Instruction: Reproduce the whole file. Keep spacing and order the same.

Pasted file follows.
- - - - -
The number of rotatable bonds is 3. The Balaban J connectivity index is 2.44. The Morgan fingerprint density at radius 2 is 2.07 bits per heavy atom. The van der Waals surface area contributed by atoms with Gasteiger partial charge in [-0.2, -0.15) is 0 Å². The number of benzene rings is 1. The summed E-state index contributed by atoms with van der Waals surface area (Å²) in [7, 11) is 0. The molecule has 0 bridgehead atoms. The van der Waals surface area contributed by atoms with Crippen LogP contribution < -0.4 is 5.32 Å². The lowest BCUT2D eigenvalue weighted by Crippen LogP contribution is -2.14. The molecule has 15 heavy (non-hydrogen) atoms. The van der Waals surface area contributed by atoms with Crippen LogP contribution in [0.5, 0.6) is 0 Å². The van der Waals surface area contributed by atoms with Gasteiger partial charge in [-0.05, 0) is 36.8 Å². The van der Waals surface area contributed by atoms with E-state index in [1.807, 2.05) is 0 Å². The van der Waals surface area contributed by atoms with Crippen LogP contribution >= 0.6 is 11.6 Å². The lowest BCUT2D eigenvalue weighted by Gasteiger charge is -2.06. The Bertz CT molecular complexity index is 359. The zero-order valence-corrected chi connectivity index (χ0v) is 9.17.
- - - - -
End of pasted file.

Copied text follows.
The number of rotatable bonds is 3. The Balaban J connectivity index is 2.44. The Morgan fingerprint density at radius 2 is 2.07 bits per heavy atom. The van der Waals surface area contributed by atoms with Gasteiger partial charge in [-0.2, -0.15) is 0 Å². The number of benzene rings is 1. The summed E-state index contributed by atoms with van der Waals surface area (Å²) in [7, 11) is 0. The molecule has 0 bridgehead atoms. The van der Waals surface area contributed by atoms with Crippen LogP contribution < -0.4 is 5.32 Å². The lowest BCUT2D eigenvalue weighted by Crippen LogP contribution is -2.14. The molecule has 15 heavy (non-hydrogen) atoms. The van der Waals surface area contributed by atoms with Crippen LogP contribution in [0.5, 0.6) is 0 Å². The van der Waals surface area contributed by atoms with Gasteiger partial charge in [-0.05, 0) is 36.8 Å². The van der Waals surface area contributed by atoms with E-state index in [1.807, 2.05) is 0 Å². The van der Waals surface area contributed by atoms with Crippen LogP contribution >= 0.6 is 11.6 Å². The lowest BCUT2D eigenvalue weighted by Gasteiger charge is -2.06. The Bertz CT molecular complexity index is 359. The zero-order valence-corrected chi connectivity index (χ0v) is 9.17.